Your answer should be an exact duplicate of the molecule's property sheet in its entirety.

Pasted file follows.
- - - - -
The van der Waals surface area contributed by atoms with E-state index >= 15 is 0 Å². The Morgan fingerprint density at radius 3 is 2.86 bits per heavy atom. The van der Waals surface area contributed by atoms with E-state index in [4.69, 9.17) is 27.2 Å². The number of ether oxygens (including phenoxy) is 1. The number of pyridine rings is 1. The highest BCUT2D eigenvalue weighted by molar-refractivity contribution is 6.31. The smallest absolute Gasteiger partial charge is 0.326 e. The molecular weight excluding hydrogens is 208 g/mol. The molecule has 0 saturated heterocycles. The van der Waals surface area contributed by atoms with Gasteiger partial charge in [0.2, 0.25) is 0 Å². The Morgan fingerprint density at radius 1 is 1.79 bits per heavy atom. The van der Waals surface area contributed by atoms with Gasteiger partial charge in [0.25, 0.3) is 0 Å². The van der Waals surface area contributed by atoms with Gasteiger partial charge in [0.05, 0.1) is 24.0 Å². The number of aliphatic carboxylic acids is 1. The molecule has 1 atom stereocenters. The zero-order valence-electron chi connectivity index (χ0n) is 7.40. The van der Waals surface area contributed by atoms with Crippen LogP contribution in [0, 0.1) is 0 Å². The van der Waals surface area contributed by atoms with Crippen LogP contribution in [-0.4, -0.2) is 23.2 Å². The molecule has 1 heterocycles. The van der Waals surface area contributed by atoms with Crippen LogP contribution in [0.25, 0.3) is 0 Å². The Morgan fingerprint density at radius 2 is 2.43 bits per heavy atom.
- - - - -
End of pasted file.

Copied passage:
The van der Waals surface area contributed by atoms with E-state index >= 15 is 0 Å². The Morgan fingerprint density at radius 3 is 2.86 bits per heavy atom. The van der Waals surface area contributed by atoms with E-state index in [4.69, 9.17) is 27.2 Å². The number of ether oxygens (including phenoxy) is 1. The number of pyridine rings is 1. The highest BCUT2D eigenvalue weighted by molar-refractivity contribution is 6.31. The smallest absolute Gasteiger partial charge is 0.326 e. The molecular weight excluding hydrogens is 208 g/mol. The molecule has 0 saturated heterocycles. The van der Waals surface area contributed by atoms with Gasteiger partial charge in [0.2, 0.25) is 0 Å². The Morgan fingerprint density at radius 1 is 1.79 bits per heavy atom. The van der Waals surface area contributed by atoms with Gasteiger partial charge in [0.25, 0.3) is 0 Å². The van der Waals surface area contributed by atoms with Gasteiger partial charge in [0.05, 0.1) is 24.0 Å². The number of aliphatic carboxylic acids is 1. The molecule has 1 atom stereocenters. The zero-order valence-electron chi connectivity index (χ0n) is 7.40. The van der Waals surface area contributed by atoms with Crippen LogP contribution in [0, 0.1) is 0 Å². The van der Waals surface area contributed by atoms with Crippen LogP contribution in [-0.4, -0.2) is 23.2 Å². The molecule has 1 heterocycles. The van der Waals surface area contributed by atoms with Crippen LogP contribution in [0.25, 0.3) is 0 Å². The Morgan fingerprint density at radius 2 is 2.43 bits per heavy atom.